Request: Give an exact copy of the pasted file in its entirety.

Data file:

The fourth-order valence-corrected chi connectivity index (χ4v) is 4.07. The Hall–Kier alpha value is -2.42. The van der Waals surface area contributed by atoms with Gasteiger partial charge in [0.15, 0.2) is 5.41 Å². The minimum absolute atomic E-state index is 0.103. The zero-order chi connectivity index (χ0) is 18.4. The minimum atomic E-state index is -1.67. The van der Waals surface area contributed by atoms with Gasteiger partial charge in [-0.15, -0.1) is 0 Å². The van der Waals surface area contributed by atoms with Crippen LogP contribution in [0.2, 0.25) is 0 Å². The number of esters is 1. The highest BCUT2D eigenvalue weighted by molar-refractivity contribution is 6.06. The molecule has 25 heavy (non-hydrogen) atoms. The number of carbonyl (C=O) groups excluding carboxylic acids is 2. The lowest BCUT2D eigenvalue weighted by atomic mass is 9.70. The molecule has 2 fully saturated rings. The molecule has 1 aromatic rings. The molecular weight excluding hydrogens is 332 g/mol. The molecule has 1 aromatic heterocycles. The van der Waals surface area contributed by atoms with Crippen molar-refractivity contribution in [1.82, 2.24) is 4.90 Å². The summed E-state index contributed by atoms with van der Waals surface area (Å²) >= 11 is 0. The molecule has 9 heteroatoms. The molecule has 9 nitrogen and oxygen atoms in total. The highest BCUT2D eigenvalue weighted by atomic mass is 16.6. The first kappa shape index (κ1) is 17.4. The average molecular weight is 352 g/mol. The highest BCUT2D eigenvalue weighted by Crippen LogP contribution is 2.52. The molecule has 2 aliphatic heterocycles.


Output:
The fourth-order valence-corrected chi connectivity index (χ4v) is 4.07. The Hall–Kier alpha value is -2.42. The van der Waals surface area contributed by atoms with Gasteiger partial charge in [0.15, 0.2) is 5.41 Å². The minimum absolute atomic E-state index is 0.103. The zero-order chi connectivity index (χ0) is 18.4. The minimum atomic E-state index is -1.67. The van der Waals surface area contributed by atoms with Gasteiger partial charge in [-0.15, -0.1) is 0 Å². The van der Waals surface area contributed by atoms with Crippen LogP contribution in [0.2, 0.25) is 0 Å². The number of esters is 1. The highest BCUT2D eigenvalue weighted by molar-refractivity contribution is 6.06. The molecule has 25 heavy (non-hydrogen) atoms. The number of carbonyl (C=O) groups excluding carboxylic acids is 2. The lowest BCUT2D eigenvalue weighted by atomic mass is 9.70. The molecule has 2 fully saturated rings. The molecule has 1 aromatic rings. The molecular weight excluding hydrogens is 332 g/mol. The molecule has 1 aromatic heterocycles. The van der Waals surface area contributed by atoms with Crippen molar-refractivity contribution in [1.82, 2.24) is 4.90 Å². The summed E-state index contributed by atoms with van der Waals surface area (Å²) >= 11 is 0. The molecule has 9 heteroatoms. The molecule has 9 nitrogen and oxygen atoms in total. The highest BCUT2D eigenvalue weighted by atomic mass is 16.6. The first kappa shape index (κ1) is 17.4. The average molecular weight is 352 g/mol. The highest BCUT2D eigenvalue weighted by Crippen LogP contribution is 2.52. The molecule has 2 aliphatic heterocycles.